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Genet Test Mol Biomarkers. 2010 Aug;14(4):505-10. doi: 10.1089/gtmb.2009.0188.

Identification of PKHD1 multiexon deletions using multiplex ligation-dependent probe amplification and quantitative polymerase chain reaction.

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  • 1Department of Genetics, University of Alabama at Birmingham, Birmingham, Alabama, USA. zverefv@labcorp.com



Mutations in the PKHD1 gene are responsible for autosomal recessive polycystic kidney disease (ARPKD). Using exon scanning by denaturing high-performance liquid chromatography (dHPLC) or bidirectional sequencing of all exons constituting the longest open reading frame, the mutation detection rate reaches approximately 82% and minor lesion mutations include truncating, splice, and missense mutations.


The main aim of this study was to screen ARPKD patients in whom only one pathogenic PKHD1 mutation was identified after bidirectional sequencing of the longest open reading frame, for gene copy number alterations by employing multiplex ligation-dependent probe amplification complemented with quantitative real-time polymerase chain reaction.


Sixteen ARPKD probands were studied in whom only one clearly pathogenic mutation was previously identified. One patient with a suspected homozygous deletion of the exons 1-37 was also included in this cohort. Three distinct PKHD1 germ-line deletions were identified. Two of these deletions encompassed multiple exons of PKHD1 extending far beyond the 5' and 3' untranslated regions of the gene, and spanning at least 170 and 470 kb, respectively. The third 3.7 kb intragenic deletion affected only exons 20-21 of the PKHD1 gene. Thus, this is the first report presenting analysis of the entire PKHD1 longest open reading frame for gene deletions/duplications in a select cohort of ARPKD patients, in whom previously only one mutation was identified after bidirectional sequencing of the entire longest open reading frame.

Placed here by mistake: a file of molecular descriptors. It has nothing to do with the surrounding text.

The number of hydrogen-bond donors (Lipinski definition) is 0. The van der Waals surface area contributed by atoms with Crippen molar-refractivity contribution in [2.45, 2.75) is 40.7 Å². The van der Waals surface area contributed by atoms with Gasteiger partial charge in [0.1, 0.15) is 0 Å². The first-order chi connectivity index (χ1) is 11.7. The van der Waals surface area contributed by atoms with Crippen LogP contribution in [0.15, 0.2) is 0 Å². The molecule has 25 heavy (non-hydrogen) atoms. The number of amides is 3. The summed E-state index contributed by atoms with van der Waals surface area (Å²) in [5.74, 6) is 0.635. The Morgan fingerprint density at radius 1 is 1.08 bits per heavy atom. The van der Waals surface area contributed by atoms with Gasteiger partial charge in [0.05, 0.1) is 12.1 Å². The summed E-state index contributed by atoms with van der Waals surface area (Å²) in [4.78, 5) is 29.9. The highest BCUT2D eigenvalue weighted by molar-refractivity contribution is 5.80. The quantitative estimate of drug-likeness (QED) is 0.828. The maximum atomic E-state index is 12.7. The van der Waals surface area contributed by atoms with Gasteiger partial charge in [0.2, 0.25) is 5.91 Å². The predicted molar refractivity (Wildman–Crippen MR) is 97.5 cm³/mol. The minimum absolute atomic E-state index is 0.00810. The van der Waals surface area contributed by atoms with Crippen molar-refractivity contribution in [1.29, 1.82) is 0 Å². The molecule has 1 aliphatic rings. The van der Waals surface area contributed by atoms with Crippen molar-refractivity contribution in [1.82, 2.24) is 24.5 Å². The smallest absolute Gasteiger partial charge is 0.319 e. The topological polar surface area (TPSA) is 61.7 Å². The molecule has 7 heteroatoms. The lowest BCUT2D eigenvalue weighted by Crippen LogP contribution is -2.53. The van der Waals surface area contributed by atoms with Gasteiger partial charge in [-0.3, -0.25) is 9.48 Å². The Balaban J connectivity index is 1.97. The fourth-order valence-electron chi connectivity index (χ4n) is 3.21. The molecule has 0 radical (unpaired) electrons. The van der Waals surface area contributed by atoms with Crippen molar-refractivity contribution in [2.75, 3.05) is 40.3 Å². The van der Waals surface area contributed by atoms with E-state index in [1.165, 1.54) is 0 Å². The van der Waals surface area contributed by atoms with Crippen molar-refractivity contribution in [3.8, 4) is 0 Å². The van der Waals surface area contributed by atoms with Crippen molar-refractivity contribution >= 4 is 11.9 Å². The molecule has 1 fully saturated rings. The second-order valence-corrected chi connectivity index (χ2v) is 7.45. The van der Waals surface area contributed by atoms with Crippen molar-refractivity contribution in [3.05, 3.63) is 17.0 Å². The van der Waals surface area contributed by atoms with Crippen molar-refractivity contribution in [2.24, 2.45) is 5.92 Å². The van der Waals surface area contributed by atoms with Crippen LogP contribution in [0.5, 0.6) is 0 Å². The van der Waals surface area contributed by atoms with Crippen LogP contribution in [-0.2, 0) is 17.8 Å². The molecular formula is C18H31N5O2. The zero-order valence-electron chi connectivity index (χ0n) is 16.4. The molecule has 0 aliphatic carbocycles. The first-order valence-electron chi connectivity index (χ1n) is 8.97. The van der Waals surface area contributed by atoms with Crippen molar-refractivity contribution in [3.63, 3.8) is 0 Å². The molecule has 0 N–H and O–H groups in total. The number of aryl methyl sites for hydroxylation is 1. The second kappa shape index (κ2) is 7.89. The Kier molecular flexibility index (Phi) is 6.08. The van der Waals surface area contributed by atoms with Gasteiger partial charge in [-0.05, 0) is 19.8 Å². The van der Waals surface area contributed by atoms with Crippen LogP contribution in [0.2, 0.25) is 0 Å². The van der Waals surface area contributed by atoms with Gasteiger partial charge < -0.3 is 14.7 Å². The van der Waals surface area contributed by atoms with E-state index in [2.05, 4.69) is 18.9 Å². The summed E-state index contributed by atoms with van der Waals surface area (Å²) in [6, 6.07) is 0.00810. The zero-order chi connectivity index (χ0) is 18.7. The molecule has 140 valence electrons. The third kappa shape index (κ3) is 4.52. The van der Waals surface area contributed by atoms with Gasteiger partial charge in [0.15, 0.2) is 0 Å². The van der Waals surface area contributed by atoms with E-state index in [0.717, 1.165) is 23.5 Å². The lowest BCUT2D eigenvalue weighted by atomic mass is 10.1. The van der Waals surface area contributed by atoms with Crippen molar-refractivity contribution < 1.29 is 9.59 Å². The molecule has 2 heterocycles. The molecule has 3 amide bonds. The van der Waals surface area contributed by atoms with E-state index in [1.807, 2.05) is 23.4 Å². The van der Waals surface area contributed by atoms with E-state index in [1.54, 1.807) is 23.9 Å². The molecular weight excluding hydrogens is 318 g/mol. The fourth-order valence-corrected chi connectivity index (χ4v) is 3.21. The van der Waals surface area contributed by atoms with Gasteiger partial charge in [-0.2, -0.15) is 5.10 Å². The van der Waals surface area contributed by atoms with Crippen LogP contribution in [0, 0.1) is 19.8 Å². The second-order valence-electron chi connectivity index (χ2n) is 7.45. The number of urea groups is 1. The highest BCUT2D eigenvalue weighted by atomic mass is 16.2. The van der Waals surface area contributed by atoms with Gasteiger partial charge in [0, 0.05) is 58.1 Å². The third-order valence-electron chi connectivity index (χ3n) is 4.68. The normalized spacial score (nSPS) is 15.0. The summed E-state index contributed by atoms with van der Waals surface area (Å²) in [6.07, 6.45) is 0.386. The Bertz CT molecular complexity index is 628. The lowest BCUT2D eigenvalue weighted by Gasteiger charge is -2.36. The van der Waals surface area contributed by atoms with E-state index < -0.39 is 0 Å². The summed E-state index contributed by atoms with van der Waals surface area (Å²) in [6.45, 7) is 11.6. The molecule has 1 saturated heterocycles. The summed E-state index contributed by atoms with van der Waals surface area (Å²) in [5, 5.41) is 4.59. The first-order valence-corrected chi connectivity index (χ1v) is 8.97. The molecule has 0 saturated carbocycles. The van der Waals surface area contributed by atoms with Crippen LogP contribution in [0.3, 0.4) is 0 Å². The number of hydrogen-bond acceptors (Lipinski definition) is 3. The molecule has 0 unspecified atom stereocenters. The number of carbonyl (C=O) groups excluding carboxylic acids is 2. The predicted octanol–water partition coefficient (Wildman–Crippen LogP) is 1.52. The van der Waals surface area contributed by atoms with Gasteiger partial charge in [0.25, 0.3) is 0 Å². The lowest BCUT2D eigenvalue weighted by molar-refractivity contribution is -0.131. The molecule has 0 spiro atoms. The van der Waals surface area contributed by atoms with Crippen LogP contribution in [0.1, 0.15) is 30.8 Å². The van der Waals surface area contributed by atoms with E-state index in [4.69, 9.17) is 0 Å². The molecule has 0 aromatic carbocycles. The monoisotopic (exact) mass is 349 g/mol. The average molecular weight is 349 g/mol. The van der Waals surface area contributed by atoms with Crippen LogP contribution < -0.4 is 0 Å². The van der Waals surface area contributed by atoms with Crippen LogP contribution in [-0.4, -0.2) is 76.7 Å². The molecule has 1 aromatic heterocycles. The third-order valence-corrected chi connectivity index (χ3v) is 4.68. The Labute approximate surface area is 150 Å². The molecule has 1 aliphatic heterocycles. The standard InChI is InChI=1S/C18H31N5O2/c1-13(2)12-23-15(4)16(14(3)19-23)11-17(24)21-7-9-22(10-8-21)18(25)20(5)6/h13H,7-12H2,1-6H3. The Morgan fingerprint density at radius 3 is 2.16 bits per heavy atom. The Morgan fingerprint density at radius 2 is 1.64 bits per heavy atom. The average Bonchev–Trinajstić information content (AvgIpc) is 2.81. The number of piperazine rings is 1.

The data indicate that multiplex ligation-dependent probe amplification is a sensitive and rapid method to identify PKHD1 deletions. Our study demonstrates that dosage analysis will increase the PKHD1 mutation detection rate and should be performed as a complementary assay in patients suspected to have ARPKD in the absence of two clear pathogenic mutations.

[PubMed - indexed for MEDLINE]
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